The depth of the bath and the diameter of the nozzles for oxygen and organic introduction will affect the residence time; the depth of the bath will also affect the force required for injection of the oxygen and waste materials into it. Obviously the injection should be regulated so as to permit dispersion of the injected materials into the bath as soon as possible, and "blow-through" of the materials through excessive force is extremely undesirable if there is any likelihood that a portion of toxic materials will be emitted through the stack to the atmosphere without being destroyed. More than one injection point is useful for this purpose if only to minimize the volume of materal injected at any one point. Injectants, comprising organics, inorganics and oxygen sources, may be introduced in a known manner, such as submerged top lance, non-submerged top lance, non-submerged multi-directional port/sidewall nozzle, or bottom or sidewall tuyere(s), so as to provide introduction under the molten surface, above the molten surface, or impinging on the molten surface. For example, oxygen may be introduced by bottom or sidewall tuyeres, consumable lance or by impingement on the molten bath; solid carbonaceous materials may be introduced through bottom or sidewall tuyeres via inert carrier gas; solid inerts or inorganics, metallic or otherwise, may be introduced via non-reactive carrier gas through a top lance or multi-directional port nozzle; liquid and semi-liquid materials may be introduced above the bath or impinging on the bath by means of a top lance, multi-directional sidewall nozzle, or consumable port lance. Injections may also be made as illustrated in FIG. 2. The number and position of injection points is secondary to the principal objective of good mixing to assure the desired short residence time, pyrolytic destruction, and contact with the catalytic surface. The ratio of oxygen to organic material injected is ideally slightly more than stoichiometric with respect to the oxidizable portion of the organic material. Oxidizable portions of any other compounds injected with the organic compounds would of course enter into the calculations. Considerable excess oxygen, however, can be utilized since auxiliary fuels need not be involved.

The initial heating of the iron or iron-containing charge may be accomplished, as stated elsewhere herein, by the electrodes of an electric arc furnace, the induction coils of an induction furnace, or by any other suitable means such as a lance or source of flame or a hot charge from an external source. Once a molten state has been reached, i.e. typically at a minimum temperature of 2500° F., electrodes can be withdrawn, in the case of an electric arc furnace, and their respective ports of introduction capped in a known manner; injection may be initiated at any time and maintained throughout, irrespective of carbon level, other than saturation, and, externally applied heat sources may in most cases be suspended. When readily oxidizable waste is used, the exothermic reactions of the injected material will maintain the minimum temperature of 2500° F., and in fact under most circumstances and in most systems the temperature may be expected to rise. Minimum bath temperatures may, therefore, be maintained through short delays or intermittent operation by excess oxygen introduction provided sufficient levels of carbon exist within the bath. Under such circumstances oxygen is analogous to heat source introduction.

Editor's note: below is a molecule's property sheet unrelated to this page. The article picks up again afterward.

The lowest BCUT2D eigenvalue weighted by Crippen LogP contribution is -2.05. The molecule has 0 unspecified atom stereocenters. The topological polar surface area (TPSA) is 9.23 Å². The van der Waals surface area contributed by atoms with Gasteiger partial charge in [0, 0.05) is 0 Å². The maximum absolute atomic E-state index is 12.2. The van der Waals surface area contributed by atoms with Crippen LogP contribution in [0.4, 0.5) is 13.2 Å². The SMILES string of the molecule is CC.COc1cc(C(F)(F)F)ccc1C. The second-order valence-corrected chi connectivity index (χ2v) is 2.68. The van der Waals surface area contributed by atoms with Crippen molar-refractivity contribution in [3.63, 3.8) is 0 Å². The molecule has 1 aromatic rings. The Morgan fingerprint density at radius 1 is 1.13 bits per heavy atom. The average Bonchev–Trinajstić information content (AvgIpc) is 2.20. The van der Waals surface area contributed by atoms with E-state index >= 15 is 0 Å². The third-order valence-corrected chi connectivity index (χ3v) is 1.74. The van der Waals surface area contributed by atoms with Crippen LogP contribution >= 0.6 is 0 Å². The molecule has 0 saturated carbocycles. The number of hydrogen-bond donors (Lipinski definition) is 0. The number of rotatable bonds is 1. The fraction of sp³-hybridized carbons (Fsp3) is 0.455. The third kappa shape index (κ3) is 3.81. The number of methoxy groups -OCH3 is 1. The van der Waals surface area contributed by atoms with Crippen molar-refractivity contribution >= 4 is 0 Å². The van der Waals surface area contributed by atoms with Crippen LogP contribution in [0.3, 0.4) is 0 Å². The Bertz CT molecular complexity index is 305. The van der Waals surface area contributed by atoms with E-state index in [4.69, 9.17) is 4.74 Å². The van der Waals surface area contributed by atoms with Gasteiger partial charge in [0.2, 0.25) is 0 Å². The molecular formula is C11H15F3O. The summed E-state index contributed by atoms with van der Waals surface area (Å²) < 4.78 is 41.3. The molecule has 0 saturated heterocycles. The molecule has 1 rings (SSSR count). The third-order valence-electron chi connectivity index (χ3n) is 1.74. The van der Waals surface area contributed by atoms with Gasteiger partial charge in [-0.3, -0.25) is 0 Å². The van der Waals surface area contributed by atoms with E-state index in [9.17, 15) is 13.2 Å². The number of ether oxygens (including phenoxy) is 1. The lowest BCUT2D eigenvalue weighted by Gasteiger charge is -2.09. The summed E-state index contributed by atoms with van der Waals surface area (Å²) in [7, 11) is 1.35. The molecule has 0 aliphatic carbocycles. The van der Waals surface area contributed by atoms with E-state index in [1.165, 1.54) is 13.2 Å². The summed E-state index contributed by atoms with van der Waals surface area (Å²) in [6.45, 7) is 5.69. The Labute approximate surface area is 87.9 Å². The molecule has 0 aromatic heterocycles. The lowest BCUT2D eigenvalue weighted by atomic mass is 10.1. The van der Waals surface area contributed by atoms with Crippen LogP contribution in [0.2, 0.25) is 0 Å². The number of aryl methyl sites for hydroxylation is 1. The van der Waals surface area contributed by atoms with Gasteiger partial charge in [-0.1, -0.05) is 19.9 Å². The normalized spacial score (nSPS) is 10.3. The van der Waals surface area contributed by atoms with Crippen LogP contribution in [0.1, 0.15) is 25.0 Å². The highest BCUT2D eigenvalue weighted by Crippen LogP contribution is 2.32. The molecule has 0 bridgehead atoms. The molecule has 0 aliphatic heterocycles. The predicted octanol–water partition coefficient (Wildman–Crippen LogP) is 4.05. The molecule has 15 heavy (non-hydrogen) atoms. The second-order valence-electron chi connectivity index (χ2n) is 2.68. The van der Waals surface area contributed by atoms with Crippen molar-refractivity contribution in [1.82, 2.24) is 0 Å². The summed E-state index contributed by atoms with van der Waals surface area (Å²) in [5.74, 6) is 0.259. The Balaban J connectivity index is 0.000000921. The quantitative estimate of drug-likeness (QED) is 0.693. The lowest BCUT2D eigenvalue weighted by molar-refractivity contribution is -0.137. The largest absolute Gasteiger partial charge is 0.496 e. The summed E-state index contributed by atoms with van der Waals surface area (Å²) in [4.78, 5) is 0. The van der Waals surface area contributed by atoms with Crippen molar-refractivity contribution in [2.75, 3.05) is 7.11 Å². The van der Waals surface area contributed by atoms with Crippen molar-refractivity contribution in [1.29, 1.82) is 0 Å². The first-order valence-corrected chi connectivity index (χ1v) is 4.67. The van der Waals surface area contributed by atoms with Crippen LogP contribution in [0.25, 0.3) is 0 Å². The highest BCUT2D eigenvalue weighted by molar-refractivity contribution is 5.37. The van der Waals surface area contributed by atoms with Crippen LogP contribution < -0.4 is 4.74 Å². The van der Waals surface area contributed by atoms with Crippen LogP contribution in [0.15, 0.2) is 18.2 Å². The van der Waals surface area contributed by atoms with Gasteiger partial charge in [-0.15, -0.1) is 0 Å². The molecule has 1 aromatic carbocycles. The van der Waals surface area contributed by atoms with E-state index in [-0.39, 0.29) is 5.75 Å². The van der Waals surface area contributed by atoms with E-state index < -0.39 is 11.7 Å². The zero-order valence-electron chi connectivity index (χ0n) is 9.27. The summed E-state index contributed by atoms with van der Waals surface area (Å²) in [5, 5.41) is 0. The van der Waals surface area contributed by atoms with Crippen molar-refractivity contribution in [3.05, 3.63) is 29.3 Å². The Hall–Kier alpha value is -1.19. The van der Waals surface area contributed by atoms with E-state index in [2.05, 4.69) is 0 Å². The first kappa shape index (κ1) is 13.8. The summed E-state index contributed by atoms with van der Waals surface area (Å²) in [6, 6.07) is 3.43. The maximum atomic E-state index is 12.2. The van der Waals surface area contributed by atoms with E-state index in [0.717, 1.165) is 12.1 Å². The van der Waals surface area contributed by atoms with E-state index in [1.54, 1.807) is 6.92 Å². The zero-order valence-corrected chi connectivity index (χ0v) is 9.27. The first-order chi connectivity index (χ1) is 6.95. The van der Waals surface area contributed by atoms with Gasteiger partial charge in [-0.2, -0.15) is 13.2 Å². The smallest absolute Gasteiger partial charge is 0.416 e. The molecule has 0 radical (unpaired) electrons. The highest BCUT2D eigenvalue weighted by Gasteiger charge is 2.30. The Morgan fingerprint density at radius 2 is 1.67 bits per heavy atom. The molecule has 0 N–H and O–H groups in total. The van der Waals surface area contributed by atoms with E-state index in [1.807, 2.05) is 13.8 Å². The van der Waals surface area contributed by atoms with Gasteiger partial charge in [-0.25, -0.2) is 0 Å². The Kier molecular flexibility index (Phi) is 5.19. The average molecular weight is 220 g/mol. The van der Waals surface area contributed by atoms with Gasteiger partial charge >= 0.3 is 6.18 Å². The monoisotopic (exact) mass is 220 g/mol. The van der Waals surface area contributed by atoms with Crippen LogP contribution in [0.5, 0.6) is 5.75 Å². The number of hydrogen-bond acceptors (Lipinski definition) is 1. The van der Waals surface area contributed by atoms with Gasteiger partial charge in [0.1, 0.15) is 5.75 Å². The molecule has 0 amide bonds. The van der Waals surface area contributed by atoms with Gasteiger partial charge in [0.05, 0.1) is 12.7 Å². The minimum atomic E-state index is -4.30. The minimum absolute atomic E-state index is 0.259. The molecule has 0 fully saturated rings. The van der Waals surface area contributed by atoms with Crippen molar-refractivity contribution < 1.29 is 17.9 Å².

If the vessel employed is not well insulated and/or there is heat loss or other difficulty in maintaining the proper minimum temperature, or in maintaining the appropriate carbon concentration, additional carbonaceous material such as powdered coal may be injected, either directly into the bath or at a point immediately above it.

One means of controlling the temperature in addition to regulating the introduction of combustibles is to introduce such endothermic reactants as water and ferric chloride. Ferric chloride will add iron at the same time that it consumes energy, and therefore provides a convenint means for controlling the temperature of a bath which has a tendency to rise. Another possible means is to recycle the effluent gas into or above the molten bath. Those skilled in the art will recognize that this has multifold purposes: (1) it can enhance bath stability if recycle injection occurs beneath the surface, (2) it can serve to raise or lower bath temperature depending on where the effluent gas is removed from its reaction coordinate, and (3) it can serve to alter or maintain an effluent product distribution. Generally the temperature will rise when the molar ratio in the organic waste of hydrogen to carbon is high relative to the ratio of chlorine to carbon.

The gases produced may be recovered and/or processed in any of a number of known methods. For example, HC1 may be recovered by absorbing the hydrogen chloride gas in dilute hydrochloric acid. Diluted carbon monoxide may be recovered as a fuel gas by employing a partial combustion gas cleaning system or it may be recovered for other purposes such as the production of C1 (chemistry) based hydrocarbons, for example methanol, which can be formed by reacting carbon monoxide, which may be recovered pure by known absorption or permeable membrane techniques, with hydrogen in catalytic reactors. Elemental chlorine may be obtained by catalytic or electrolytic methods. Carbon dioxide may be further generated in a full combustion gas cleaning system, and it may be separated by standard gas processing techniques, for example liquid absorption.

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Classifications
U.S. Classification588/314, 423/437.1, 422/186.21, 110/238, 423/481, 588/316, 201/11, 202/219, 110/250, 110/237, 588/320, 110/346, 588/406
International ClassificationA62D3/32, C22B7/00, A62D101/28, C21C5/48, A62D101/40, A62D101/22, A62D3/38, A62D101/20, C21C5/52, A62D3/34, A62D101/04, A62D3/00
Cooperative ClassificationY02P10/212, Y02P10/253, A62D2101/28, C21C5/5217, C21C5/48, A62D2101/22, C21C5/5241, A62D2101/20, A62D2101/04, C22B7/003, A62D3/32, A62D2101/40
European ClassificationC21C5/52D, C21C5/48, A62D3/32, C21C5/52B2, C22B7/00B4